Social media helps connect us to people far away. But OPB Commentator Bob Balmer wonders what that’s doing to our relationships with the people next door.
Turn to Facebook. Click on your friend in Boston, the one who’s related to your brother’s niece’s friend. You’ve never met. Notice you have ten friends on the East Coast and twelve in California, all whom you’ve never met. Also, there is one in India. Notice that none of your “friends” live within a three mile radius.
Then stand on your porch. Count how many neighbors’ names you know. How many of them do you know who like watching “Sixty Minutes?”
You don’t know as much about them as you know about that guy in Boston, the one who posted a picture of his breakfast: an egg-white sandwich with turkey-bacon. It’s your favorite breakfast.
Oops. I’m launching into a rant about the Good Old Days, a privilege that came with the first issue of the AARP magazine I received six years ago. My age gives me license to wax nostalgic about what happened in my formative years.
When I was a child I knew my neighbors. There was the man who yelled at you if you stepped on his lawn. Another neighbor who taught me how to swing a golf club incorrectly. An unmarried elderly lady who insisted I come into her house to hear President Nixon address the nation.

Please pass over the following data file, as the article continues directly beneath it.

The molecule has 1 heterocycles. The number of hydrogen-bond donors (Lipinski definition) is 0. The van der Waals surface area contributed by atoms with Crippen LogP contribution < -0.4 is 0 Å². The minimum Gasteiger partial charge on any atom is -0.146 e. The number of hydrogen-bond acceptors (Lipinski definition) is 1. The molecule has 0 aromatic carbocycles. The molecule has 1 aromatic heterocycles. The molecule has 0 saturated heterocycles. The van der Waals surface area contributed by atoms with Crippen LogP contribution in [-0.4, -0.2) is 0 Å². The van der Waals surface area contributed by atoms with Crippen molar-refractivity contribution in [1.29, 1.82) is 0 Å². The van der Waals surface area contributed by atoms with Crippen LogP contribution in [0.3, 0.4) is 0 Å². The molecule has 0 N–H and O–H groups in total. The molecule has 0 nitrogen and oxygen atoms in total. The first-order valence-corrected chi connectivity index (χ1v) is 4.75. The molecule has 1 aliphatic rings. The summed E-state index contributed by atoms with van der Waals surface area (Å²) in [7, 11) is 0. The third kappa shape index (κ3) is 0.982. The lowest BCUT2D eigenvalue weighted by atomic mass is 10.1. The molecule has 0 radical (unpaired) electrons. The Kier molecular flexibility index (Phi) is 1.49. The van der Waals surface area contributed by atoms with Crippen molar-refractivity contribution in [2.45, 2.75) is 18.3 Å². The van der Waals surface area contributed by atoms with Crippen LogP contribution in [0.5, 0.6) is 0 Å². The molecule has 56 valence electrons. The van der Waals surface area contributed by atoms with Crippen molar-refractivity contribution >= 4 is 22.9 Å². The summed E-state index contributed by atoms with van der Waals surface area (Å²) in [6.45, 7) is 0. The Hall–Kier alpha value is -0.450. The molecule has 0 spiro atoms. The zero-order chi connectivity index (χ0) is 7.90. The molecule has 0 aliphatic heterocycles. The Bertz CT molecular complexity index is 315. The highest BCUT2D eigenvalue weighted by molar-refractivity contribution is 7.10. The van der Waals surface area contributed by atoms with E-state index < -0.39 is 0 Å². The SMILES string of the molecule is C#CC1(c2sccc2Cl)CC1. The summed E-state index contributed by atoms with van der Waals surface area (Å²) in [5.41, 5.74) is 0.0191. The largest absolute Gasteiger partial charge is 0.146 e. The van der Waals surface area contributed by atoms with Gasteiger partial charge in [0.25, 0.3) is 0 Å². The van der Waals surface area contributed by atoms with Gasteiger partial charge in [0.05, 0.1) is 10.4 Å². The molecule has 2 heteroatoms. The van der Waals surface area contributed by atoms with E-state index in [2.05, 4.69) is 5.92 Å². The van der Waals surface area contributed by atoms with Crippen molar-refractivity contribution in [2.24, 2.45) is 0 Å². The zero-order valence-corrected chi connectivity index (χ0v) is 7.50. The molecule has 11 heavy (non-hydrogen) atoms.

And then there were seven other households that I can still name today. Makes me wonder how many of the children in my neighborhood today know their neighbors.
In a workshop twenty years ago I heard this anecdote about neighborhoods: the speaker noted that in the 1970’s children felt safe in a specific neighborhood, say one circumscribed by 33rd, 42nd, Prescott and Freemont. The speaker said that in the early nineties kids felt safe not in a neighborhood, but rather they based their safety by the people who inhabited specific houses. Safe houses, as it were.
So I’ve come up with an idea that a neighbor (who lives in a house near me, not an online friend) helped to conceive: a federal holiday the week after the Fourth of July: Neighbor Day.
On Neighbor Day, people who live in the same block gather for ice cream and cake, a scene so wholesome the essence of Norman Rockwell escapes the grave to grab a palette and brush.
At the party, the woman whose dog defecated on your lawn apologizes and explains she forgot her doggy clean-up bag that day. You forgive her, and discover you both like mint juleps and opera.
Also, at the party you meet a couple that likes egg whites and turkey-bacon. Who knows? Maybe they’ll invite you over for breakfast. They live a bit closer than that person in Boston.